… that interspersed among the many houses decorated for Halloween are homes that serve as canvases for art installations as part of Terrain Exhibitions. The theme of the 2021 biennial show is “Keep in Touch.” Running concurrently in more than 50 cities around the globe, the installations will be displayed through Nov. 15. Twenty-six of the more than 250 works can be found on and around Evanston homes.
… that one Evanston home features both Halloween decorations and this Terrain Exhibition work by Rebecca Grace Hill. Hill’s installation is an interactive work, offering visitors the option to help themselves to an art kit and supplies to create their own greeting cards. Her zine suggests opportunities for people to “keep in touch” along with creative ways to do so.
… that one of the goals of the City’s 2018 Climate Action and Resilience Plan is to “expand safe, convenient and complete networks in Evanston for pedestrians, bicycles and transit; facilitate the expansion of strong bicycle and transit connections between Evanston and neighboring communities.”
… that on Sept. 13 the Administration and Public Works Committee unanimously approved a “Safe Routes to School” resolution to:
- enable and encourage children, including those with disabilities, to walk and bicycle to school;
- to make bicycling and walking to school a safer and more appealing transportation alternative, thereby encouraging a healthy and active lifestyle from an early age.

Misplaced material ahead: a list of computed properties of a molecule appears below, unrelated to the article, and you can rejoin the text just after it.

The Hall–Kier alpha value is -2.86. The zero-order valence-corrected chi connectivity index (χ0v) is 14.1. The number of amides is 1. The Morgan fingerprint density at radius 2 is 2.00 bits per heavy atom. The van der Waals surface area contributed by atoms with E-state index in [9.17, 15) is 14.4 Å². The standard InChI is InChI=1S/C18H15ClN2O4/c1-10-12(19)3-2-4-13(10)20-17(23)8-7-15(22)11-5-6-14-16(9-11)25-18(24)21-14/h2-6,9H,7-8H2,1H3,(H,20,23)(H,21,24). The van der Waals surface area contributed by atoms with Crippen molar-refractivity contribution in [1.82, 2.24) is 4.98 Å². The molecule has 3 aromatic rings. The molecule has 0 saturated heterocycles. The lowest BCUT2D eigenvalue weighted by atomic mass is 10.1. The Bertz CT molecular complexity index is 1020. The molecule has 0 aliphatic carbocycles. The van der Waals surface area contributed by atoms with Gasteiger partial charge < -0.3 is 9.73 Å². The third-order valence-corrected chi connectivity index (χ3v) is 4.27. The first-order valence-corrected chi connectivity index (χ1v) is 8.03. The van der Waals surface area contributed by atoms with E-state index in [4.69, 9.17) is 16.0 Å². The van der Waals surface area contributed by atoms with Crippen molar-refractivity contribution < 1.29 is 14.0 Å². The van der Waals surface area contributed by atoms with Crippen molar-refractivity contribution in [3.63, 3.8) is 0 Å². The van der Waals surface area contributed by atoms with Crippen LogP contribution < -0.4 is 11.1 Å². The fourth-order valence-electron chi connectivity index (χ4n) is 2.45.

…Unfortunately, the Lighthouse Keeper sees that signage around most of the city’s bike lanes is woefully inadequate and hears…
… that a girl riding her bike in the bike lane was hit by a bus near Bent Park last Wednesday morning. A RoundTable reader said that despite the crosswalk at Hastings with a pedestrian-activated sign, many drivers blow through it even when the sign is activated. Neighbors have reportedly asked the city to put a stop sign at Ridgeway or Lawndale but have been told there isn’t enough traffic to justify it. An eastbound speed sign shows drivers how fast they are going, which is intended to slow traffic down.
The Lighthouse Keeper sees …
… that the eastbound Central Street bike lane ends just before Lincolnwood Avenue. Signs indicate that bikes are not allowed on the sidewalks but do not make it clear to bikes or cars where bikes should be or that drivers should share the road. One mile further east, a partially obscured sign on the south side of the street shows cyclists they are on the path to the lakefront.
… that cyclists riding south on Sheridan from Wilmette are directed south on Euclid and east on Ingleside toward a protected two-way lane on the east side of Sheridan. There’s a sign that says “Bike Lane on Left Ahead” but it’s not clear to drivers that bikes must cross Sheridan to get to the bike lane.
… that the two-way lane ends on Chicago Avenue at Davis Street, and directs southbound cyclists across the intersection and to the right, where the lane evaporates.
… that the city got it right on Dodge Avenue, between Evanston Township High School and Howard Street, with protected bike lanes going north and south and signs that make it clear to cyclists, pedestrians and drivers where each belongs. The southbound bike lanes on Dodge continue into Chicago with corresponding lanes along Western Avenue.
… and that the current Church Street Pedestrian and Bicycle Improvements project promises to extend the area of dedicated bike lanes, which will provide better connections to other bike routes.
The Lighthouse Keeper wishes all readers, be they drivers, pedestrians or cyclists, goblins, ghosts or ghouls, a safe and happy Halloween and, as always, welcomes your comments and questions.